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Home Office in the media

Home Office in the media blog: Wednesday 20 February

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Today's Home Office stories include the Home Secretary’s decision to strip Shamima Begum of her British citizenship, new drone legislation, and Special Grant funding for Grenfell Tower.

Home Office in the media

Begum stripped of British citizenship

There is widespread prominent coverage of the Home Secretary’s decision to strip Shamima Begum of her British citizenship.

The teenager has been revoked of her citizenship after a public backlash to her comments in a series of interviews in which she appeared “remorseless” to the actions of Daesh, the Sun reports.

ITV News reported last night that her mother received a letter from Sajid Javid stating that her daughter, who has asked to return to the UK with her newborn baby, would be stripped of her citizenship and urging the family to inform her.

The papers report that the Home Secretary has been vocal in his opposition to Begum's return, but legal experts have argued that because individuals cannot be left stateless he does not have the power to stop her unless she is a dual national.

Her family's solicitor Tasnime Akunjee says that although her parents are Bangladeshi, she does not have citizenship there and holds no identify documents for any country other than the UK. The papers report her family would be “considering all legal avenues to challenge this decision”.

A Home Office spokesperson said:

In recent days the Home Secretary has clearly stated that his priority is the safety and security of Britain and the people who live here.

In order to protect this country, he has the power to deprive someone of their British
citizenship where it would not render them stateless.

We do not comment on individual cases, but any decisions to deprive individuals of their citizenship are based on all available evidence and not taken lightly.

Three-mile no-fly zones for drones

The Telegraph, Times, FT and Mail report on the announcement today that drones are banned from being flown within 5km of airports.

The Telegraph reports that the legislation will come into place next month, extending the current ban of 0.6 miles to 3 miles. The paper says that this announcement comes amid growing concern about drone misuse, following the incidents at Gatwick and Heathrow airports.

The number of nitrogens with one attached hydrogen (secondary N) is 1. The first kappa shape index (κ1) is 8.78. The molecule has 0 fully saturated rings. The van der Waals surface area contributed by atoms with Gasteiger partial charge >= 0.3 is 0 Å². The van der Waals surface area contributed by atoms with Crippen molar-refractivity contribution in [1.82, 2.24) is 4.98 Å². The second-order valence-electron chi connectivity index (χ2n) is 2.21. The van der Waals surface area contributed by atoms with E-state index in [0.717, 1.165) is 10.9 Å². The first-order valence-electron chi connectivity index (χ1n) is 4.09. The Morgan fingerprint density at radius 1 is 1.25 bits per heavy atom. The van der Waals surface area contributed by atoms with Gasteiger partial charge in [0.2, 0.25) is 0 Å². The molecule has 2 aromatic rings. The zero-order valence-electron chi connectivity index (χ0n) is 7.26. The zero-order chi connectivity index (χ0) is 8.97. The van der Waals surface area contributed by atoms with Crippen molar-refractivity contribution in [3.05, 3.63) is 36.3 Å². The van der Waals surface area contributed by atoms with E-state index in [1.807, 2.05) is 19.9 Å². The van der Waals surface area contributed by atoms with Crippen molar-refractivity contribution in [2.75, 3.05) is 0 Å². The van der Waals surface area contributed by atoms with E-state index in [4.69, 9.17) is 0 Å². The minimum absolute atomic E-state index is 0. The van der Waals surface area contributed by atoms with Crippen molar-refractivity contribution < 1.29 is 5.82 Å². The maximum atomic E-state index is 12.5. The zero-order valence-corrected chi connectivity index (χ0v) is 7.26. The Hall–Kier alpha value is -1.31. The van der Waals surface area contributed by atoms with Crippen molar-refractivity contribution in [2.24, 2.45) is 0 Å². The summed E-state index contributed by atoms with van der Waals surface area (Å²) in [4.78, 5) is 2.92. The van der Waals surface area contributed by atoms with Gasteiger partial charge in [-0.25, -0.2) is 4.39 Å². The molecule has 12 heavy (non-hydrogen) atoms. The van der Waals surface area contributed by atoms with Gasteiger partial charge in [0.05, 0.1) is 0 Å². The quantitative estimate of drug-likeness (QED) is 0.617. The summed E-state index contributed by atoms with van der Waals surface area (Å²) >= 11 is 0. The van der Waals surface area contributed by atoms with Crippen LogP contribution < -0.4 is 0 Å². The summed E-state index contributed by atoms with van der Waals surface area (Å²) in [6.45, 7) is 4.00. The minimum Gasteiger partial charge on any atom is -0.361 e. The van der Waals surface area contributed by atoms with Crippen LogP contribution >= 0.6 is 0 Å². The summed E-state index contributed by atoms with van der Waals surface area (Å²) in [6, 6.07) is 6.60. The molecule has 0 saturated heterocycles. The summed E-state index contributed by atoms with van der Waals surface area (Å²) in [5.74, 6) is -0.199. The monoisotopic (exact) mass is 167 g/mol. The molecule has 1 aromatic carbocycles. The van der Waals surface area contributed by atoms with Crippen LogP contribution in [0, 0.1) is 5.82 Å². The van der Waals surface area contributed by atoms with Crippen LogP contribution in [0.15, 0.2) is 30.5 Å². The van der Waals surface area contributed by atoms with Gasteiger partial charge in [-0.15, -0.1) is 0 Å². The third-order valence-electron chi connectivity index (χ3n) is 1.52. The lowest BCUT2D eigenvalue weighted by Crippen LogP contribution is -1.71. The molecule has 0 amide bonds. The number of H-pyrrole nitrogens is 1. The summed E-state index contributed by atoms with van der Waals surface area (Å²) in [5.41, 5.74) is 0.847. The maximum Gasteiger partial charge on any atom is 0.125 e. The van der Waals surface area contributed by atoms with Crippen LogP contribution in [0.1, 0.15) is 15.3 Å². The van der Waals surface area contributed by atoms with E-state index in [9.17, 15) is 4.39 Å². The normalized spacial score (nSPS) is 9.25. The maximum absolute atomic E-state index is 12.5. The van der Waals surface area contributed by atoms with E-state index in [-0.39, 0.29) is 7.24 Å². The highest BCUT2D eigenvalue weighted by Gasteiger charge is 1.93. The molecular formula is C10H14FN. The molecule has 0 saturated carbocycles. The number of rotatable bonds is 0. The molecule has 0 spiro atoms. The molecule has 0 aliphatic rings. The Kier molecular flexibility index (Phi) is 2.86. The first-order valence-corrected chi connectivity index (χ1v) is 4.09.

The Times reports that police are to use new stop and search powers and on the spot fines in the fight against rouge drone operators. The paper says the new legislation will give officers to ability to search anyone suspected of flouting restrictions on the use of small, unmanned devices, and will allow officers to impose £100 on the sport fines for lesser offences. The paper also says the bill will give police powers to access data stored on a drone.

Home Secretary Sajid Javid said:

Extending stop and search to include drones will help police tackle disruption like the recent misery we saw at UK airports, when travel was ruined for thousands of innocent passengers, and bring those responsible to justice.

Police are clear that stop and search is one of the most powerful tools they have to target and disrupt crime and I remain committed to giving them all the support they need to protect the public.

Police denied full funds sought for Grenfell probe

The Independent reports that the Government refused to fully meet a special request for funding towards the Grenfell Tower police investigation, despite approving all other made last year.

The paper says that while the request for additional funding for the probe into the 2017 disaster was considerably higher than other lodged by the Metropolitan police, politicians have accused the Home Office of “denying justice”.

The paper reports that in 2017-18, £10.1 million out of the £11 million requested was awarded for the Grenfell investigation, and in 2018-19, £11.4 million out of £13.5 million was given.

A Home Office spokesperson said:

To date, we have awarded the Metropolitan Police a total of £22 million towards their Grenfell Tower response and investigation costs.

This includes reimbursing the force in full for the cost of its response and covers the vast majority of its investigation costs.

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